Maddocks, Melvin. “Comedy and War.” The Sewanee Review 112, no. 1 (Winter 2004): 22-34.￼
This article examines the relationship between comedy and war, seeking to understand why comedy is used so often in war narratives. It surveys a wide range of literature, from Aristophanes’s Ancient Greek plays to Don Quixote to more modern examples of comedic war narratives. It examines why comedy in particular works in crafting war stories. The article provides an analytical justification to support the idea that comedy can be used subversively, which in a war narrative can mean to create peace.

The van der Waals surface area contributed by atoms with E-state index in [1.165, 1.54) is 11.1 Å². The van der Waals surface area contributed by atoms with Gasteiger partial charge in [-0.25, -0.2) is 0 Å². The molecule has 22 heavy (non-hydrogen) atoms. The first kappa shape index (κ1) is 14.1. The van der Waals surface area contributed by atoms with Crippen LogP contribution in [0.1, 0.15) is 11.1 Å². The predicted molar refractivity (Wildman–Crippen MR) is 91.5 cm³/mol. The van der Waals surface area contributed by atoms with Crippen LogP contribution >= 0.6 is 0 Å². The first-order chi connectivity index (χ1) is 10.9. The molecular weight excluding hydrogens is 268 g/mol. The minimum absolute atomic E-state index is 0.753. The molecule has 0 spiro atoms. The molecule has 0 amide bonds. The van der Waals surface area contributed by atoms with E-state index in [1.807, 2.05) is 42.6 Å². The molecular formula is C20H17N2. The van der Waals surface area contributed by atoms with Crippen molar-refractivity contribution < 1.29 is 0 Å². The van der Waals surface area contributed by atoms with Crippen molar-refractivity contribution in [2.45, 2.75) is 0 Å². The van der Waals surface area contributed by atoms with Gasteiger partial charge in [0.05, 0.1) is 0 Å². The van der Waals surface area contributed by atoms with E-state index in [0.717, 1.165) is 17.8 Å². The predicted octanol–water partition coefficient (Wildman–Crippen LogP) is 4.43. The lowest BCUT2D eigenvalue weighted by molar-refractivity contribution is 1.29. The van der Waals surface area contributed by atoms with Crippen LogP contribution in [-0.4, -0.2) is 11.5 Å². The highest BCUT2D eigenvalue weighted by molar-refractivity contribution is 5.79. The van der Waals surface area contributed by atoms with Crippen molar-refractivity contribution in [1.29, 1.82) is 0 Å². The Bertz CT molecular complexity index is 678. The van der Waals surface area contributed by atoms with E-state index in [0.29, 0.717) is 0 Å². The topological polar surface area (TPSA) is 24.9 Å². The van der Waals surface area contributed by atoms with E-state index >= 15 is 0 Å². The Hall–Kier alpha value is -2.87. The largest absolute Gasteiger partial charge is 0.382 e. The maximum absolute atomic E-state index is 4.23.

It is common in our society to define peace solely as the opposite of war, but this article conceives of an inherent duality–that of comedy and war–which can also be applied to conceptions of peace and war. Now that we have seen comedy and war can exist simultaneously, and have examined how and why that combination works, we can look further and begin to conceive of peace and war as concepts which can also exist simultaneously. The linking of a communal, joyful thing like comedy with an isolating, abhorrent thing like war allows us to conceive of pockets of peace in an otherwise violent arena. In reading about a place in war, however big or small, where funny and joyful things happen, we can work toward creating our own pockets of peace, joy, and comedy in an otherwise violent, chaotic world.